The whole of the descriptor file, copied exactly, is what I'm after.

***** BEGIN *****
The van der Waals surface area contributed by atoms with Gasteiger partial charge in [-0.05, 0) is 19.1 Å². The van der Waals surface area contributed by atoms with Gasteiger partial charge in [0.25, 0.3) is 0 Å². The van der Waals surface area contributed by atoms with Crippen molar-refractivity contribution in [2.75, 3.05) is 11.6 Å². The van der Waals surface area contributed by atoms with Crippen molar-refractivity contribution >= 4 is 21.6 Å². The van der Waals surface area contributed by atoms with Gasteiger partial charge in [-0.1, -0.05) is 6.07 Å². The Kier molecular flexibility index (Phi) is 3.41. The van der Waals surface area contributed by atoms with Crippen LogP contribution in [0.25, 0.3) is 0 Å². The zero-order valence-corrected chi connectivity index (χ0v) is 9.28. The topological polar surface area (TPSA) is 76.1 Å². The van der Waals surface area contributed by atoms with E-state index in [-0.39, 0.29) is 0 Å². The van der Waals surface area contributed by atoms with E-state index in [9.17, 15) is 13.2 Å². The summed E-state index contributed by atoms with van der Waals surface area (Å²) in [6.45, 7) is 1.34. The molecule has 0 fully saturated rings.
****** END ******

The van der Waals surface area contributed by atoms with Gasteiger partial charge in [-0.05, 0) is 19.1 Å². The van der Waals surface area contributed by atoms with Gasteiger partial charge in [0.25, 0.3) is 0 Å². The van der Waals surface area contributed by atoms with Crippen molar-refractivity contribution in [2.75, 3.05) is 11.6 Å². The van der Waals surface area contributed by atoms with Crippen molar-refractivity contribution >= 4 is 21.6 Å². The van der Waals surface area contributed by atoms with Gasteiger partial charge in [-0.1, -0.05) is 6.07 Å². The Kier molecular flexibility index (Phi) is 3.41. The van der Waals surface area contributed by atoms with Crippen LogP contribution in [0.25, 0.3) is 0 Å². The zero-order valence-corrected chi connectivity index (χ0v) is 9.28. The topological polar surface area (TPSA) is 76.1 Å². The van der Waals surface area contributed by atoms with E-state index in [-0.39, 0.29) is 0 Å². The van der Waals surface area contributed by atoms with E-state index in [9.17, 15) is 13.2 Å². The summed E-state index contributed by atoms with van der Waals surface area (Å²) in [6.45, 7) is 1.34. The molecule has 0 fully saturated rings.